Recently, a PUP algorithm was developed based on a systematic literature review and face validation by wound care experts.10 Following an on-admission risk assessment using a valid and reliable instrument, the end user is guided toward modifiable risk factors included in the Braden Scale score and interventions designed to address them (see Figure 1).

  Using a systematic review of published evidence from 2007 to 2013 and Strength of Recommendation Taxonomy (SORT),11 the authors developed a 1-page algorithm with 26 distinct steps/decision points. Each step/recommendation was developed with study quality ratings for all identified publications and resultant strength of recommendation. As part of the external review and validation process, a face validation was conducted among 12 wound care experts. In a process reported by Lynn12 and Waltz and Bausell,13 experts rated content for validity using a 4-point Likert scale (1 = not relevant/appropriate, 4 = very relevant/appropriate). The algorithm’s overall mean score was 3.6 (SD 0.8) with a content validity index (CVI) of 0.89 (out of a possible 1), indicating strong content validity. Qualitative comments were analyzed, and minor revisions were made to the algorithm. However, additional stakeholder input and testing were needed to determine the content validity of this algorithm. The purpose of this prospective, descriptive study was to examine the content validity of the algorithm using a larger sample size of interdisciplinary wound care experts.


Design. A mixed-methods, quantitative survey design with qualitative components was used to obtain content validation data for the PUP algorithm. Institutional Review Board (IRB) approval was obtained from Holy Family University (Philadelphia, PA).

  Sample and setting. Wound care providers were invited to participate in the study using convenience sampling methods. Sample inclusion criteria were relatively broad to encourage participation by a wide range of providers. Criteria included: 1) licensed health care professional or clinical researcher with wound care background; 2) able to speak, read, and write in English; and 3) willing to review the algorithm and provide input, abiding by a confidentiality expectation. Wound care background meant substantive (>5 years) wound care experience and/or formal wound care education, preferably with board certification in wound care. Participants did not receive financial compensation. Health care clinicians attending a national interdisciplinary conference, a regional conference for wound, ostomy, and continence nurses (WOCN), and/or graduates of a WOCN program were invited to participate. Data collection occurred over a period of 6 months. A total of 553 health care providers were invited to participate. Conference attendees were invited via email before the conference or with a posting or personal invitation during the conferences. Graduates of a WOCN program received an emailed invitation. If they agreed to participate, they were emailed a copy of the consent form; the algorithm and study instrument were sent via regular mail. The consent form could be returned via email to ensure confidentiality of the actual survey responses. Volunteers were asked to send the completed instruments via regular mail to the researchers within 1 week, but the mail was monitored for a period of 6 months.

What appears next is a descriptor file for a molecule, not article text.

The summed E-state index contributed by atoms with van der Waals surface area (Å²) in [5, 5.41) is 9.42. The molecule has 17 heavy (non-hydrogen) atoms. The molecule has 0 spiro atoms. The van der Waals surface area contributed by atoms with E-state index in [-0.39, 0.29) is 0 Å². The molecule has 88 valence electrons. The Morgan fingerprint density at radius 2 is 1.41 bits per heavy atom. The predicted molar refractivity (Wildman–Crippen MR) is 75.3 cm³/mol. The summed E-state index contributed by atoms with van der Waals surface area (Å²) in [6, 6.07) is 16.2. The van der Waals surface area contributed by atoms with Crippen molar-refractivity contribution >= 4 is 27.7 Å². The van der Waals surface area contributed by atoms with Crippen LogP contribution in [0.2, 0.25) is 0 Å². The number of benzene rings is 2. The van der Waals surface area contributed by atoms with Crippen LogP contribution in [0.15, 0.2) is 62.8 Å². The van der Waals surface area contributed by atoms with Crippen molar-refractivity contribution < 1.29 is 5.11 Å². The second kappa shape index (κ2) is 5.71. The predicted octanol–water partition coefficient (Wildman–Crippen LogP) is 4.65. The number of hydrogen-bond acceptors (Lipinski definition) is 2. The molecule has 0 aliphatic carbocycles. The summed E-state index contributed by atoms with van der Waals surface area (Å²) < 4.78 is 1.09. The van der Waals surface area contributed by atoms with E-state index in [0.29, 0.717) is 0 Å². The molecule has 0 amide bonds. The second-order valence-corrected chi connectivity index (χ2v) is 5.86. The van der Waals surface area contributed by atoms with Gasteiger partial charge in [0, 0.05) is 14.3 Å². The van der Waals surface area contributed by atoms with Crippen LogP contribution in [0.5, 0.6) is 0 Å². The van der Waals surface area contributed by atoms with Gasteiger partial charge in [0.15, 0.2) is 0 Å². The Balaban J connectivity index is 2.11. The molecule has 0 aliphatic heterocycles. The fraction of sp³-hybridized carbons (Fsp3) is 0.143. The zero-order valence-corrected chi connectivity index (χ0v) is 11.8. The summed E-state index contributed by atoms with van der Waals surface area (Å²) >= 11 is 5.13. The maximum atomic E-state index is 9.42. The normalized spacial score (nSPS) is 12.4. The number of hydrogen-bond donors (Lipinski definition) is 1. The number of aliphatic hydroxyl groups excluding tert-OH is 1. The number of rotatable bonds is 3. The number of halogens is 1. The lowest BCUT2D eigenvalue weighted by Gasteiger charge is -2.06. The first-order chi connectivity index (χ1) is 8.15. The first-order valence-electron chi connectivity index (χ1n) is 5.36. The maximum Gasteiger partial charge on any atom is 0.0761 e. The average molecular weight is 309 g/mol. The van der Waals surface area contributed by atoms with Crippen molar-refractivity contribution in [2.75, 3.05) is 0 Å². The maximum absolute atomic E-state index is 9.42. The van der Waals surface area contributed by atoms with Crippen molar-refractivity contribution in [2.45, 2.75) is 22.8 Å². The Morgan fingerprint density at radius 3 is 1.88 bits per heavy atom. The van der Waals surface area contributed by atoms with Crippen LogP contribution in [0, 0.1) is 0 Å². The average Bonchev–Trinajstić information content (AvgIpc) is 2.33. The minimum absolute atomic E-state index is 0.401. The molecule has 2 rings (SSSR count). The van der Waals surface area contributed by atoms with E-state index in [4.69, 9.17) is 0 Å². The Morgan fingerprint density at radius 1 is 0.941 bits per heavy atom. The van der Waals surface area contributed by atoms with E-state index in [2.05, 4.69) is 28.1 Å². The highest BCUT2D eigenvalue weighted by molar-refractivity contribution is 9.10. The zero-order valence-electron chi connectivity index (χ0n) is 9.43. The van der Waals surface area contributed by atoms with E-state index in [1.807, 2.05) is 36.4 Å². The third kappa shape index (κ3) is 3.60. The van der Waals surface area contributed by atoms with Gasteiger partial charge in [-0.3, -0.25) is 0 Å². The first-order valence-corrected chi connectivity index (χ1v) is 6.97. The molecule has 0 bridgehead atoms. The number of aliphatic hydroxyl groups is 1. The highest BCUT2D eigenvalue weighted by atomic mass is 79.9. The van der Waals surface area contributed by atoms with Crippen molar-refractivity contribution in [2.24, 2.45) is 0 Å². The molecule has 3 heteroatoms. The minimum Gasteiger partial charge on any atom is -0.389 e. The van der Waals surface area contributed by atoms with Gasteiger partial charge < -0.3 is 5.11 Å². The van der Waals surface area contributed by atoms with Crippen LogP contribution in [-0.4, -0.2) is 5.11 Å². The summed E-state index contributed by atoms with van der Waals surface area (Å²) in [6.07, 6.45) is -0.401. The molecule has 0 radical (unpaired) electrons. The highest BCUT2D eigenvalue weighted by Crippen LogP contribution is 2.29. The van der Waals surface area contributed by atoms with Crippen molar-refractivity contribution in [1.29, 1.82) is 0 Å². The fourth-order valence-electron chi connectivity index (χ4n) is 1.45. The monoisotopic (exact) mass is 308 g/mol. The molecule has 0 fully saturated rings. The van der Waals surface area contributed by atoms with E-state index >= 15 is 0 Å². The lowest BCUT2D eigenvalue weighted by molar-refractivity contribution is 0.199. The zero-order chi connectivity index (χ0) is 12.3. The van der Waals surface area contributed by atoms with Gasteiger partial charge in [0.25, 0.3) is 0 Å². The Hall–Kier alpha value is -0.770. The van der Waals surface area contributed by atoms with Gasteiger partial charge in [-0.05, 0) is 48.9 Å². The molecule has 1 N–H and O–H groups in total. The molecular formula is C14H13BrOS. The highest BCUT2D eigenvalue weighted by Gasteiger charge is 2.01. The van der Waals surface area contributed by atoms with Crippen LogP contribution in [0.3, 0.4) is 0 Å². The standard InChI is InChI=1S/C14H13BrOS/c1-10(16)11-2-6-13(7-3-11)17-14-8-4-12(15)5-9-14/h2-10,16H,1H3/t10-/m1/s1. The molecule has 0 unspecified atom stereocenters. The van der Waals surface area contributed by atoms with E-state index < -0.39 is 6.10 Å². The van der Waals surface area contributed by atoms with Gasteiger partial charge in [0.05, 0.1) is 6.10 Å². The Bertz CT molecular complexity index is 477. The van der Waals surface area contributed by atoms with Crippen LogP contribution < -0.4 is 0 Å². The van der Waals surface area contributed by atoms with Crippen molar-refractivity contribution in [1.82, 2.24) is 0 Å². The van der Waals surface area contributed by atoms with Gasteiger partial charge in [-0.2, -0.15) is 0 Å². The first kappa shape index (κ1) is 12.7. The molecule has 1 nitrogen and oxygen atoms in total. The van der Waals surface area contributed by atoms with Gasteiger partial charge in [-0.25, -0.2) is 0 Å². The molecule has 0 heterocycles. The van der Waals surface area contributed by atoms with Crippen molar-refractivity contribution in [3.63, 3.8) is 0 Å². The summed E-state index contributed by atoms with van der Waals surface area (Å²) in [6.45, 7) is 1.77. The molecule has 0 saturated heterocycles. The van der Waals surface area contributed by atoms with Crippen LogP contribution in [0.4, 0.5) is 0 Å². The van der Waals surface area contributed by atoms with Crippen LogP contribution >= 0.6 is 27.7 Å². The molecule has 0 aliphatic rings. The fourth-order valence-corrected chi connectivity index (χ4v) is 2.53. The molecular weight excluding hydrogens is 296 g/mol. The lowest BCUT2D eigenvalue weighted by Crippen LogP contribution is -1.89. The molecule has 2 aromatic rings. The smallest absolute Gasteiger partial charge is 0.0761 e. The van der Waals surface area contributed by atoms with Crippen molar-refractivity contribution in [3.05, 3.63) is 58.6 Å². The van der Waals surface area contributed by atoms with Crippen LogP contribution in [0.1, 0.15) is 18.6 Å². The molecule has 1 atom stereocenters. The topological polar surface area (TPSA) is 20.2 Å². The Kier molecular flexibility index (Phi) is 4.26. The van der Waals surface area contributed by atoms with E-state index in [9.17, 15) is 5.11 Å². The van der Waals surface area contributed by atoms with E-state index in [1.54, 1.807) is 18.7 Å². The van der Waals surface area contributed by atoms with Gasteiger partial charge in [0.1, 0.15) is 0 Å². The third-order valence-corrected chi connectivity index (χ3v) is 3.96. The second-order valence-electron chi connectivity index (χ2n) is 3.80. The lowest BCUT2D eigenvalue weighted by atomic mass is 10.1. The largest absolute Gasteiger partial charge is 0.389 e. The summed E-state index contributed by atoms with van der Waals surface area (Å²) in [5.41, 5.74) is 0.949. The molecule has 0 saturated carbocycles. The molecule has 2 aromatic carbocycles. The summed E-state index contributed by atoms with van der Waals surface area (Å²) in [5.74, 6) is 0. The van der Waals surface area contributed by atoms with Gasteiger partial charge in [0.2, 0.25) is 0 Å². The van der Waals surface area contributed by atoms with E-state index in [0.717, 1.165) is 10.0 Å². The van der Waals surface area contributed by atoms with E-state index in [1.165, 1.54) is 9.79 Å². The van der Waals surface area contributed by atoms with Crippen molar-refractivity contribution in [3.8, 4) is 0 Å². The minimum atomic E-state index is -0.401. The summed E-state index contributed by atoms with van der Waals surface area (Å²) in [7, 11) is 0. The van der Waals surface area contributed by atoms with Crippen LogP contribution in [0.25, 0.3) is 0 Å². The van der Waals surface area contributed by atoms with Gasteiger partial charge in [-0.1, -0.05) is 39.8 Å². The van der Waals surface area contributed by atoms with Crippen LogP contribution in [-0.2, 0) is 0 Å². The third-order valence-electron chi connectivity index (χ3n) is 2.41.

Ethical considerations. Following IRB approval procedures, study volunteers were asked to read a consent form and provide written informed consent. Signed consent forms were collected and the algorithm surveys were distributed or sent by mail. Participants were asked to return consent forms within 1 week. No participant identification or linkage between consent and data form was possible. All consent forms and survey responses were collected and stored in a locked file cabinet of the first author.